Fulbright Alumni: Lasting Legacies

More than 400,000 people from all backgrounds — recent graduates, teachers, scientists and researchers, musicians, artists, and more — have embarked on Fulbright experiences and come away with enhanced skills, new connections, and greater global understanding. Each month of the 75th Anniversary year will feature notable Fulbrighters who have made an impact on the world. Read their stories below.

Diana Wells

Often referred to as a “social innovation champion,” Dr. Diana Wells has used her many international experiences to positively impact under-resourced communities by fostering social entrepreneurship and changemaking. “Fulbright certainly did have an impact on my career and trajectory.”

Her Excellency Dame Ivy Dumont

Her Excellency Dame Ivy Dumont’s passion for learning and forging connections is evident in her service to the people of the Bahamas, and in her own personal journey as a wife, mother, teacher, public servant, Fulbright alumna, author, and the first woman to serve as Governor-General of the Bahamas. Genuine leadership, in her words, is “an attitude of the heart.”

Rishi Sunak

Fulbright produces leaders who strive to make a positive impact on their communities. In some cases, Fulbright alumni like Rishi Sunak lead through public service with the goal of finding solutions to complex challenges at the local, national, and international level.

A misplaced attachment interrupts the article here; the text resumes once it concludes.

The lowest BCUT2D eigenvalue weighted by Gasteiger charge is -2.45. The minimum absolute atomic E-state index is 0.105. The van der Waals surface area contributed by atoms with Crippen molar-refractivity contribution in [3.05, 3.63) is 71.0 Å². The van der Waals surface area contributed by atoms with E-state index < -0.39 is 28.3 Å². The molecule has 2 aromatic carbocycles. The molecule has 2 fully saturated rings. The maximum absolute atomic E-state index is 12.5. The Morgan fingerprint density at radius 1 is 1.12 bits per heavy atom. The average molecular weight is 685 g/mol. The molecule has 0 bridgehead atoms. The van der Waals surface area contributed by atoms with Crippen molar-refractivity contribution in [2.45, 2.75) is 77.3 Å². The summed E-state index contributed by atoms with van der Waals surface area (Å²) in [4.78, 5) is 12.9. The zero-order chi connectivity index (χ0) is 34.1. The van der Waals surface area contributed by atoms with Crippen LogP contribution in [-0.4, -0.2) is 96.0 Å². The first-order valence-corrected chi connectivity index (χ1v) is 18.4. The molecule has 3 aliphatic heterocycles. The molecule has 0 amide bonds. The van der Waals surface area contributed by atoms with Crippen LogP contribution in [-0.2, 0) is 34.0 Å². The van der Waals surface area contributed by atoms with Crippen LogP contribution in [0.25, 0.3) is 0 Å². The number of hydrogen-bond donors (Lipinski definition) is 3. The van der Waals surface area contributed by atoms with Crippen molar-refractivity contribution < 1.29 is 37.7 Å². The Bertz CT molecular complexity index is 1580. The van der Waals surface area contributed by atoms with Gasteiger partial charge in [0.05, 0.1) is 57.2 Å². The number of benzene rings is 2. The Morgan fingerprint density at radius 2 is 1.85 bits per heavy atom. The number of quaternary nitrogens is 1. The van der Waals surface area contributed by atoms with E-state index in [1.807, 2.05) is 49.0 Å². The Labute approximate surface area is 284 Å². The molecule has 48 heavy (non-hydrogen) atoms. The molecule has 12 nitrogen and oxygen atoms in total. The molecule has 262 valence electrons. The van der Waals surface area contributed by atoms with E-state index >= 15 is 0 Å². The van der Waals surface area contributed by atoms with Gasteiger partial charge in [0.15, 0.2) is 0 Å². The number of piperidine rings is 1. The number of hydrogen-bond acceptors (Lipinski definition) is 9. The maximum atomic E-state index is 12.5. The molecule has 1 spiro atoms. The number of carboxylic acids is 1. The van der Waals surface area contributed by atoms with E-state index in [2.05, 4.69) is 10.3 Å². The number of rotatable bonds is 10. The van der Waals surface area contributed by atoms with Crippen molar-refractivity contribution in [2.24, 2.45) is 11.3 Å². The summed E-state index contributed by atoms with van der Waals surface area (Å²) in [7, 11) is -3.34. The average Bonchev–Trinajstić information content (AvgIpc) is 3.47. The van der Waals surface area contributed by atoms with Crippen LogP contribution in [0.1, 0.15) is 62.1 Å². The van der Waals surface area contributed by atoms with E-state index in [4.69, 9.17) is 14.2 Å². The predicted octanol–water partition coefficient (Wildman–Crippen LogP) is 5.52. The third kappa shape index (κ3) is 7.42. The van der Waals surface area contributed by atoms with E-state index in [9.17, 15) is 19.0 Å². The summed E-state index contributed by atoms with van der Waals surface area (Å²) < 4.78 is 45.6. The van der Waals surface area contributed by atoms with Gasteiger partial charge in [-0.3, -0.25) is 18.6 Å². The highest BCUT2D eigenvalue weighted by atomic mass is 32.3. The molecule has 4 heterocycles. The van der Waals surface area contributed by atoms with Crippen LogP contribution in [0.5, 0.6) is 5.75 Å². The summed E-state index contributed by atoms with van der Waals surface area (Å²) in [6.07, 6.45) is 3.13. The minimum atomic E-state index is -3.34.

Amar Bose

Amar Bose is a Fulbright alumnus and a household name. Like so many Fulbrighters, he used his intellect, observations, and understanding of what brings people together to make advances which improve the lives and the listening experience of people across the globe.

Jenné Nurse

When asked to describe her Fulbright experience in one word, Jenné Nurse unequivocally replies: “transformational.” Today, Nurse is a champion of education and equity for all Virginia students.

Rosalyn Yalow

Revolutionizing 20th-century medicine, Rosalyn Yalow, Ph.D. was driven to discovery. Born in 1921 in the South Bronx, New York, she eventually became the second American woman to win the Nobel Prize in Physiology or Medicine. That same year, she received a Fulbright U.S. Scholar award to Portugal.